b.An advertising agency, artist, or designer is the consumer of property such as photographs and art which it uses in the preparation of tangible personal property as to which it is acting as a retailer unless, prior to any use having been made of the property, the property is sold or becomes an ingredient or component part of other tangible personal property sold. The agency, artist, or designer may purchase for resale photographs and art, which, prior to any use, are sold or become physically an ingredient or component part of other tangible personal property that is sold by the agency, artist or designer.
c.The term “ingredient or component part of other tangible personal property” includes only those items that become physically incorporated into the property sold and not those, which are merely consumed or used in the production of the property sold. A photograph, for example, does not become an ingredient or component part of property sold merely because the image of the photograph is reproduced as part of the property sold. A photograph or art is regarded as having been used when a reproduction is made from the photograph or art.
11.Electronic Media. Media furnished electronically by an agency to a client or to the agency by a supplier is not subject to a Sales or a Use Tax as it is not tangible personal property.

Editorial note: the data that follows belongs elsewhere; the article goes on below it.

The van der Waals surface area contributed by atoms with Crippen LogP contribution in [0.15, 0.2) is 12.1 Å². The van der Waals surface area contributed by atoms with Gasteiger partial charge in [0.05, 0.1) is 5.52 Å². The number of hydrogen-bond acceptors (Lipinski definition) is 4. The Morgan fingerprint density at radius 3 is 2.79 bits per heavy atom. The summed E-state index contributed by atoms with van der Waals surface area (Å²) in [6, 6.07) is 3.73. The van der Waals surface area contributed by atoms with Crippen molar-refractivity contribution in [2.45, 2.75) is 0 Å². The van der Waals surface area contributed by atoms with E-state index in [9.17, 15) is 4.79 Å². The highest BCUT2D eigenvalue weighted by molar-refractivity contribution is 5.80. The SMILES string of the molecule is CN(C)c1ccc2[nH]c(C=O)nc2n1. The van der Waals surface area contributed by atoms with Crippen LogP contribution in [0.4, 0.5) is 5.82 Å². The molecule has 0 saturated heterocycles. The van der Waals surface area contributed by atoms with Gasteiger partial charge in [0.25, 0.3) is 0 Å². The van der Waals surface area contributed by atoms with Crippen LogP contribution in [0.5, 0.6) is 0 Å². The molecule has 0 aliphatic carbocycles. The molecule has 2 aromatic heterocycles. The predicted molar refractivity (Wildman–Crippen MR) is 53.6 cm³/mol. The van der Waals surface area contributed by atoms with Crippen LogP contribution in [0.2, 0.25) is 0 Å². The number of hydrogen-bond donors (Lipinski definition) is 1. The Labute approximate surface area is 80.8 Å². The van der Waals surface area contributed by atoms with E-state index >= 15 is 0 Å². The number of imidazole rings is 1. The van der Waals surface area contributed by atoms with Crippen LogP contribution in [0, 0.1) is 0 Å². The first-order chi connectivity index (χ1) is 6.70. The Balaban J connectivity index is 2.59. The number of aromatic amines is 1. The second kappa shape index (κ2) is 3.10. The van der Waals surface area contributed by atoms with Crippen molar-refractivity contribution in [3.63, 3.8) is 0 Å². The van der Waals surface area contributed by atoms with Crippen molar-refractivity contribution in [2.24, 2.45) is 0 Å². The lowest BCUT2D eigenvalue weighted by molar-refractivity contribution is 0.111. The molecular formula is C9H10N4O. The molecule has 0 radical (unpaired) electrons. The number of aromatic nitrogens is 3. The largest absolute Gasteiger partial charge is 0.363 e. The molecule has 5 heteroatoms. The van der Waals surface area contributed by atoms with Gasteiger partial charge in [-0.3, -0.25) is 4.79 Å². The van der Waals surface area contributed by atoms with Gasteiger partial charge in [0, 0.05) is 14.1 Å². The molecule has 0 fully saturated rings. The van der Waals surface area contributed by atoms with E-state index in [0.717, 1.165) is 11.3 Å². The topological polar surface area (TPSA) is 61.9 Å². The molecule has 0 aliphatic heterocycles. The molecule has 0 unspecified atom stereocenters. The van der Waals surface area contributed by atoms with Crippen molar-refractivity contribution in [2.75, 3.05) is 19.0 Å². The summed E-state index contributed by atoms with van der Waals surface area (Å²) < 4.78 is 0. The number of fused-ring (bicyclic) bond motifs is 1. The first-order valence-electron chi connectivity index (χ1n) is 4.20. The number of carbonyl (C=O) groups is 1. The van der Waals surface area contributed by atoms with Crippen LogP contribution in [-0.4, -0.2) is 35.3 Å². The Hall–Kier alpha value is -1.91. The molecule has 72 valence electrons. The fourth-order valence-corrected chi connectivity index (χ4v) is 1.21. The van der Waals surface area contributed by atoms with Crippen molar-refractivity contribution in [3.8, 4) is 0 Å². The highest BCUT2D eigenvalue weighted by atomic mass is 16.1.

B.Advertising Agency as Agent of Client (Principal):
1.General. An agent is one who represents another, called the principal, in dealings with third persons. To the extent advertising agencies act as agents for their principal in acquiring tangible personal property they are neither purchasers of the property with respect to the supplier nor retailers of the property with respect to their principals.
2.To establish that a particular acquisition was made as agent for its client:
a.the agency must clearly disclose to the supplier the name of the principal for whom the agency is acting as agent.
b.the agency must obtain, prior to the acquisition, and retain written evidence of agent status with the principal and the agency must renew contracts with each principal every three (3) years or less.
c.the price billed to the principal, exclusive of any fee an advertising agency might charge, must be the same as the amount paid to the supplier. Agency fees, which include fees for management, public relations, retainers, etc. must be separately stated.
3.Application of Tax:
a.When an advertising agency purchases tangible personal property as an agent of the client, the agency shall pay the tax billed with respect to such transactions unless an exemption applies. If the vendor does not charge the sales tax, the advertising agency shall pay the use tax on behalf of the client as measured by the cost of the property billed. The agency shall retain a satisfactory record of the tax paid to the vendor and /or the applicable use tax paid by the agency with respect thereto. Additionally, the agency shall state on its invoice to the client, the applicable Rhode Island tax on the representative third party transactions that has been paid.
b.Sales/use tax is not due on the cost of tangible personal property purchased on behalf of the principal if the principal is exempt. Exempt principals include: